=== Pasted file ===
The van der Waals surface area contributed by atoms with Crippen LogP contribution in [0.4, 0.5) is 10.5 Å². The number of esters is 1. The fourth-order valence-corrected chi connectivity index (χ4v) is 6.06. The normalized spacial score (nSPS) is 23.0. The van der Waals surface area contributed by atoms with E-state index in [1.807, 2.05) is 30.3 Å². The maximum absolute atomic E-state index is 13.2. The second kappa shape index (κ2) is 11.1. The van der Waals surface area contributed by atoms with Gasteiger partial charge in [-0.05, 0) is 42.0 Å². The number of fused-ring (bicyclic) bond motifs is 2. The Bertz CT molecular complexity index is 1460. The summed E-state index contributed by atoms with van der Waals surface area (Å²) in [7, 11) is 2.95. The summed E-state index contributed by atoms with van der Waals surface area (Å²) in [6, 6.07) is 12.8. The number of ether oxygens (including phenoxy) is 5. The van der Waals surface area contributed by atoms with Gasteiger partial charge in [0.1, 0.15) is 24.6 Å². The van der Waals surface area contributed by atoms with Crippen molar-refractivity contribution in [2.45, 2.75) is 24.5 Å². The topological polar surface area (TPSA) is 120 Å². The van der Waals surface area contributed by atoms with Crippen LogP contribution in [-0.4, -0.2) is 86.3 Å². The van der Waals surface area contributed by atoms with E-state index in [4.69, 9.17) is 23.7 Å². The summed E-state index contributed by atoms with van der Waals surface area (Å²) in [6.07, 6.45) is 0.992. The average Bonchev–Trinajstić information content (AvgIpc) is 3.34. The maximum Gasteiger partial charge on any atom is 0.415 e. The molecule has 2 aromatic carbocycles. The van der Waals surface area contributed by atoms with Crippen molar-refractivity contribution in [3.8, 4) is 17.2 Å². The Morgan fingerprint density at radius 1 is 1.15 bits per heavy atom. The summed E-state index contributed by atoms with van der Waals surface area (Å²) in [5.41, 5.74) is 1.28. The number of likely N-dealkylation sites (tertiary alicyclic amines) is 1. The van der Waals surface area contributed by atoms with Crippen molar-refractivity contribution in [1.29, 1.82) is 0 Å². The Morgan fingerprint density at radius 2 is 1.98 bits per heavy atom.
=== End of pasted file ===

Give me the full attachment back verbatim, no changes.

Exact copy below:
The van der Waals surface area contributed by atoms with Crippen LogP contribution in [0.4, 0.5) is 10.5 Å². The number of esters is 1. The fourth-order valence-corrected chi connectivity index (χ4v) is 6.06. The normalized spacial score (nSPS) is 23.0. The van der Waals surface area contributed by atoms with E-state index in [1.807, 2.05) is 30.3 Å². The maximum absolute atomic E-state index is 13.2. The second kappa shape index (κ2) is 11.1. The van der Waals surface area contributed by atoms with Gasteiger partial charge in [-0.05, 0) is 42.0 Å². The number of fused-ring (bicyclic) bond motifs is 2. The Bertz CT molecular complexity index is 1460. The summed E-state index contributed by atoms with van der Waals surface area (Å²) in [7, 11) is 2.95. The summed E-state index contributed by atoms with van der Waals surface area (Å²) in [6, 6.07) is 12.8. The number of ether oxygens (including phenoxy) is 5. The van der Waals surface area contributed by atoms with Gasteiger partial charge in [0.1, 0.15) is 24.6 Å². The van der Waals surface area contributed by atoms with Crippen molar-refractivity contribution in [2.45, 2.75) is 24.5 Å². The topological polar surface area (TPSA) is 120 Å². The van der Waals surface area contributed by atoms with Crippen LogP contribution in [-0.4, -0.2) is 86.3 Å². The van der Waals surface area contributed by atoms with E-state index in [4.69, 9.17) is 23.7 Å². The summed E-state index contributed by atoms with van der Waals surface area (Å²) in [6.07, 6.45) is 0.992. The average Bonchev–Trinajstić information content (AvgIpc) is 3.34. The maximum Gasteiger partial charge on any atom is 0.415 e. The molecule has 2 aromatic carbocycles. The van der Waals surface area contributed by atoms with Crippen molar-refractivity contribution in [3.8, 4) is 17.2 Å². The Morgan fingerprint density at radius 1 is 1.15 bits per heavy atom. The summed E-state index contributed by atoms with van der Waals surface area (Å²) in [5.41, 5.74) is 1.28. The number of likely N-dealkylation sites (tertiary alicyclic amines) is 1. The van der Waals surface area contributed by atoms with Crippen molar-refractivity contribution in [1.29, 1.82) is 0 Å². The Morgan fingerprint density at radius 2 is 1.98 bits per heavy atom.